Attacking the press

Let’s start this discussion on the White House-engineered assault on the First Amendment and the news media with a couple of admissions.

Yes, this newspaper and other legitimate news organizations sometimes get the story wrong. Yes, there is an institutional bias in some news outlets, whether it be the liberal bent of The New York Times and NPR or the conservative one of The Wall Street Journal and Fox News.

But none of that — the occasional mistake, the tendency to decide what’s news and where to dig based on the personal values of the reporters and editors — makes the news media “the enemy of the people,” as President Donald Trump and some of his most steadfast supporters like to say. It makes the news media imperfect, but at least imperfect in a way that tries to be self-correcting. Who else but a newspaper, for instance, willingly gives space to its critics, not just when the criticism is justified but also when it’s not?

The “enemy of the people,” if there is one, are those who would try to make it tougher for the press to do one of its most essential jobs — holding government and those who serve in it accountable — and through their heated rhetoric possibly put journalists at risk.

In some parts of this world, journalism is a dangerous profession. Those who speak truth to power can find themselves dead. In those countries, “shooting the messenger” is not just a metaphor but a real possibility.

America, though, has a history of respecting the value of journalism, even if sometimes ambivalently. No less than Thomas Jefferson, the oft-cited First Amendment champion, would later rue about the rough treatment he received from an aggressive and heavily partisan press on his way to the presidency and during his time in office. Still Jefferson understood that as imperfect as the practitioners of journalism could be, there was no other way to keep government honest and to keep the people informed about what those in office were doing than to have the press as a watchdog.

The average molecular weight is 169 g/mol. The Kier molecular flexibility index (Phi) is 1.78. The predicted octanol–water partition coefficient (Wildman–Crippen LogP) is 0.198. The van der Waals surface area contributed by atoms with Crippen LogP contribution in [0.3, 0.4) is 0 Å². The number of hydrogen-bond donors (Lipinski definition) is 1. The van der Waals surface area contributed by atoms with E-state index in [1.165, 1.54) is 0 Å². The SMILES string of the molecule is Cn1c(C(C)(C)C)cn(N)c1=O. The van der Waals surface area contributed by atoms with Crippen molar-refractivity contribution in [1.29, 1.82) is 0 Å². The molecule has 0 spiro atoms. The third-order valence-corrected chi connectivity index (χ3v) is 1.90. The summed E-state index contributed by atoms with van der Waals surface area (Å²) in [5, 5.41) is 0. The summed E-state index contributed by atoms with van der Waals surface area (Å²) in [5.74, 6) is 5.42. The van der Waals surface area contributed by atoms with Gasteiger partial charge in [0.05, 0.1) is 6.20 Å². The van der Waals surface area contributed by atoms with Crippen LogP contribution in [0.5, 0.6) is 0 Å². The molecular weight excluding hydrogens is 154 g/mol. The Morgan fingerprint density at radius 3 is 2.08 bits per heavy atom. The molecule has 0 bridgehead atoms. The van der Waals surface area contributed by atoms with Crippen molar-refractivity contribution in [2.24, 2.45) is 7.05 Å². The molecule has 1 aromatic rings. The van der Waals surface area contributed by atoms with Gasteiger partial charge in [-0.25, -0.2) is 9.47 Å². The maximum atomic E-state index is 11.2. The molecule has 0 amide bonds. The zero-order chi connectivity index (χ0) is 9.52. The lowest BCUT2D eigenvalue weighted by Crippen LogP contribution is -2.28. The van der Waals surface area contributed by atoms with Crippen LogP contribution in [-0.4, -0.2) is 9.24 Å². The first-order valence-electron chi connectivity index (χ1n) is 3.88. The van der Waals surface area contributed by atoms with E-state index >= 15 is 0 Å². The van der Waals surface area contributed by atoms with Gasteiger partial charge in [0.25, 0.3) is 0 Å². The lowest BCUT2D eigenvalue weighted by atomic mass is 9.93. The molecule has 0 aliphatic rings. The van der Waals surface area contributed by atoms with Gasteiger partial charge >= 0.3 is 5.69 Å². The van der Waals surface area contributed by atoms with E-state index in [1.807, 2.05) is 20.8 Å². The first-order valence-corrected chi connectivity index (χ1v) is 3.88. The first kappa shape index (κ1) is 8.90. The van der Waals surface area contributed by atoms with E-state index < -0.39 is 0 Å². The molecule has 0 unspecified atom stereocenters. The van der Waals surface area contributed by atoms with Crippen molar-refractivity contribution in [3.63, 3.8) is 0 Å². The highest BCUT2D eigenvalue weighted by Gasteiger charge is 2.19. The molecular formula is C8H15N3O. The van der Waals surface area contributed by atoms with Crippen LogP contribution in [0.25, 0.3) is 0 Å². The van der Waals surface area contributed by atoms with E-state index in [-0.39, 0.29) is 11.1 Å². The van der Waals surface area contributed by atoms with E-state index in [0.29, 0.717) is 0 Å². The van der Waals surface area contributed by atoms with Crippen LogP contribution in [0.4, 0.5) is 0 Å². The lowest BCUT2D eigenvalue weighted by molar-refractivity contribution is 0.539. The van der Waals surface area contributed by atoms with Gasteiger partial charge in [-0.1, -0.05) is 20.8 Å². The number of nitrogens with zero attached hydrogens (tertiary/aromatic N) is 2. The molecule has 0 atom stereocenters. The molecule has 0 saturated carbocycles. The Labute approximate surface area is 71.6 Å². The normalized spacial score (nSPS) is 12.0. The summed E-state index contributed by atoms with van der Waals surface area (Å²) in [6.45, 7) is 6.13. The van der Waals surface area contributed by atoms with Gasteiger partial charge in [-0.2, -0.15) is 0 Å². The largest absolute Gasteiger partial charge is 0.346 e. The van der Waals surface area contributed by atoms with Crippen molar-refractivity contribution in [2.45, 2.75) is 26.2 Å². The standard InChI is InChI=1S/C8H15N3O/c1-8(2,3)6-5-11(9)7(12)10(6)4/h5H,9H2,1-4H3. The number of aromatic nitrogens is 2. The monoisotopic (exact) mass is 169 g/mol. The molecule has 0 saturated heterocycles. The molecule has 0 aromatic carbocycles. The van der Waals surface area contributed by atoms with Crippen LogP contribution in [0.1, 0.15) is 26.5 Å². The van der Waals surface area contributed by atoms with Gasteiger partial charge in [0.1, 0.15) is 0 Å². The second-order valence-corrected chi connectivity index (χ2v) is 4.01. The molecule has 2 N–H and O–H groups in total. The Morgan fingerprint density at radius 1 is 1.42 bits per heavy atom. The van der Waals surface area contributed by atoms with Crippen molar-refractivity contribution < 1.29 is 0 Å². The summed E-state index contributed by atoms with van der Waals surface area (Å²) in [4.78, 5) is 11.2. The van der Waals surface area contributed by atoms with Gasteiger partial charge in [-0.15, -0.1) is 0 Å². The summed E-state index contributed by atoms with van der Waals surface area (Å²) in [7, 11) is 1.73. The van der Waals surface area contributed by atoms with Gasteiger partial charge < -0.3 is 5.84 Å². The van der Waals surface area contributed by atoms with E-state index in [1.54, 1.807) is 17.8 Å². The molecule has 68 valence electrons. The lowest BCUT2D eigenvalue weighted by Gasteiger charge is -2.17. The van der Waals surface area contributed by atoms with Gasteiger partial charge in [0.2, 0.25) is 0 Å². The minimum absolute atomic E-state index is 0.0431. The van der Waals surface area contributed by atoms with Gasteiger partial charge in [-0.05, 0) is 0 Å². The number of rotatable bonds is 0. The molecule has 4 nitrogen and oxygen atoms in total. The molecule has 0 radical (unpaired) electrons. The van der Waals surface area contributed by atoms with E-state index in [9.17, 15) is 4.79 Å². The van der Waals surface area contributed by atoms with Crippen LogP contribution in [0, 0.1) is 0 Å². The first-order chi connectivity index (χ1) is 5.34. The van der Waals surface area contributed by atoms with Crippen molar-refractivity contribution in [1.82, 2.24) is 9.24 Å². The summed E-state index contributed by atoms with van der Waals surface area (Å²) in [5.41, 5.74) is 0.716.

Our reporters and editors — as do journalists throughout this nation — believe what they do is an honorable if demanding calling, one that very few will get rich at, one that can cost you friends, but one that is essential if democracy is to survive as we know it.

The president and his copycats can claim the news that shows them unfavorably is “fake.” They can wish that the First Amendment were more narrowly interpreted. They can try to bully journalists in front of friendly audiences.

But in the end, the journalists will survive them, not because journalists are superior individuals but because the service they perform is indispensable to preserving freedom, liberty and all the other hallmarks of what it means to live in America.

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